The question of air pollution in London has been again in the news recently. However, there is always one word missing from any comments on this matter, and that word is TROLLEYBUS.
Up to the 1960s, London had the largest trolleybus system in the British Isles. There were other towns and cities which had them - Bournemouth, Bradford, Newcastle to name but a few - but not on the same scale as London. These systems were all dismantled in the 1960s as the price of diesel fuel was so cheap that it was considered to be more economical to replace them with diesel buses. We now know that economic factors are not the only ones to take into account - there is the issue of polluting emissions. In 1971 we had the first of the oil crises with the consequent increase in prices, but, by that time, all the trolleybuses had gone.
They can still be found in other cities e.g. St. Petersburg, Budapest. Milan (in these last two they co-exist with trams) and Lyons in France. The ones in Budapest, which I visited recently, are quite up-to-date, which means that the technology is still available, and is probably more modern that when we last had our own trolleybuses.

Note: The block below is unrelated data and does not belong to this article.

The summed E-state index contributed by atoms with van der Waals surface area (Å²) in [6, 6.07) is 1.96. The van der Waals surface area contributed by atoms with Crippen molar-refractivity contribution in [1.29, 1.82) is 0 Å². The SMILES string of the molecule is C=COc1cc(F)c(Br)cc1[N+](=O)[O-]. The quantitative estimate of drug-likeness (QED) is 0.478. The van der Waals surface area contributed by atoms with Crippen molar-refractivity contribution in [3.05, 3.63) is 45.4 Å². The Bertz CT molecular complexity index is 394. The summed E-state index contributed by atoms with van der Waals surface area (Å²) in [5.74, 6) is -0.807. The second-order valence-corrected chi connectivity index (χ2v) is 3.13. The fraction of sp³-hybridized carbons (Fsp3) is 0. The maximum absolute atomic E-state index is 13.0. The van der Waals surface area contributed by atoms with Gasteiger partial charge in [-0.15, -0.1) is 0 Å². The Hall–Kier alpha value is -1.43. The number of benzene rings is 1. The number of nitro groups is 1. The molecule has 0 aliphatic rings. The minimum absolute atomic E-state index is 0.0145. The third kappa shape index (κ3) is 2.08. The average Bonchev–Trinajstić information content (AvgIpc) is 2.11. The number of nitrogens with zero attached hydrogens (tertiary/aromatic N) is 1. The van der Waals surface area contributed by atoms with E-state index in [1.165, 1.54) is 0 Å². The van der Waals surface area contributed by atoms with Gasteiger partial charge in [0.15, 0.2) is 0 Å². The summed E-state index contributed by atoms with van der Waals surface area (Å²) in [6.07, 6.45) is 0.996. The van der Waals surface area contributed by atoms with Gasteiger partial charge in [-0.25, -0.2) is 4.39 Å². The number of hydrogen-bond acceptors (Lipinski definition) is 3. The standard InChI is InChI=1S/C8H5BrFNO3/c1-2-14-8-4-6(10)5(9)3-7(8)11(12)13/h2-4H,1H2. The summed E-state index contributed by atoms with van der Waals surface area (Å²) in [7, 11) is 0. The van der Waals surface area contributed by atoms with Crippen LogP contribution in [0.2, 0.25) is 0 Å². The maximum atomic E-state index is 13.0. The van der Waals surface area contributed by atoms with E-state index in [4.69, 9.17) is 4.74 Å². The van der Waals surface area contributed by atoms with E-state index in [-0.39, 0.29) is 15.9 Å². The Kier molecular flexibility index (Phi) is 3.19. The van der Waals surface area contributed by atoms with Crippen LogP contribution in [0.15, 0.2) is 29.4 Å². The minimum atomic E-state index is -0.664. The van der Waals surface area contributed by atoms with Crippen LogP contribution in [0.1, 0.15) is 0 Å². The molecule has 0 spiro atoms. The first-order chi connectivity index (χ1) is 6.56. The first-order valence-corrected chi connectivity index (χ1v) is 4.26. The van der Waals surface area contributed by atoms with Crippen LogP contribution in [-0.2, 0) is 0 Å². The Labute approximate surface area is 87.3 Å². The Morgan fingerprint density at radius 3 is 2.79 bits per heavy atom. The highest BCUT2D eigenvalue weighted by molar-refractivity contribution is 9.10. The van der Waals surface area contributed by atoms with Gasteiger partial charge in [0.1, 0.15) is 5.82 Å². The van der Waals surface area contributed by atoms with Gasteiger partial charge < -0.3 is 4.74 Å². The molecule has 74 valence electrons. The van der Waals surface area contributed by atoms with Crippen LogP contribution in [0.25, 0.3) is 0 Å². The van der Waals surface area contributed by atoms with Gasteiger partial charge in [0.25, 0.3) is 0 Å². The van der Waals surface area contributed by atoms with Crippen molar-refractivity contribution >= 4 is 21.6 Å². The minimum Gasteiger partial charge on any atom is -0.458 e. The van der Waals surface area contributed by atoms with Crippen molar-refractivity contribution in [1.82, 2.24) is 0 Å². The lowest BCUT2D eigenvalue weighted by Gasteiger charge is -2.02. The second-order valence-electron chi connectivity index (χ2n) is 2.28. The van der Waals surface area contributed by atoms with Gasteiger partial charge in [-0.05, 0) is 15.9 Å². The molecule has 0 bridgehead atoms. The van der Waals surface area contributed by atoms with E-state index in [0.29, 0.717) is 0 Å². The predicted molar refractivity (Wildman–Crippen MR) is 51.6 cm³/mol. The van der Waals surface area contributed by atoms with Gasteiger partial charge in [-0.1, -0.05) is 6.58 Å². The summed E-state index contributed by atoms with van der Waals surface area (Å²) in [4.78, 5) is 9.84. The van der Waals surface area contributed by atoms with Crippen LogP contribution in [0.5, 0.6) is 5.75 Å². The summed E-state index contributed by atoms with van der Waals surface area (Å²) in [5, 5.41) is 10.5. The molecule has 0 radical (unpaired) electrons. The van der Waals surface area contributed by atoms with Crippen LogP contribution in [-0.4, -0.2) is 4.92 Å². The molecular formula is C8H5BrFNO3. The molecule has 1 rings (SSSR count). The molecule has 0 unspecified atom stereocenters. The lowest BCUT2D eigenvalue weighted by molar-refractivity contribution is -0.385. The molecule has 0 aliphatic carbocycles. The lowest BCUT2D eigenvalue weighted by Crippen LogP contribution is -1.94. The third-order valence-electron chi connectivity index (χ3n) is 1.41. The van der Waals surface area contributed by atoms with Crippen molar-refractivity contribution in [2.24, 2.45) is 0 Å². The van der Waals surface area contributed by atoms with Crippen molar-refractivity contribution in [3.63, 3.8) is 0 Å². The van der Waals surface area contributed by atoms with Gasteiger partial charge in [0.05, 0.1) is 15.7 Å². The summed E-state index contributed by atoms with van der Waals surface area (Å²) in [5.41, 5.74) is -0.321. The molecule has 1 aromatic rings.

There has recently been some talk about extending the Croydon Tramlink to Sutton. Consider the options: a tram extension will involve considerable disruption lasting several years and causing its own pollution during the construction, not to mention the cost. A trolleybus system would involve minimal disruption, and the system could be installed in a matter of months rather than years, and the installation would not cause any pollution. Another point is the origin of manufacture: the tram systems in the U.K. all use vehicles built abroad, whereas the buses (and therefore trolleybuses) are and could be built in Britain, thus helping the domestic economy.
Consider this elsewhere: how would it be if Oxford Street had trolleybuses instead of buses.
Trolleybuses are silent and are EMISSION-FREE.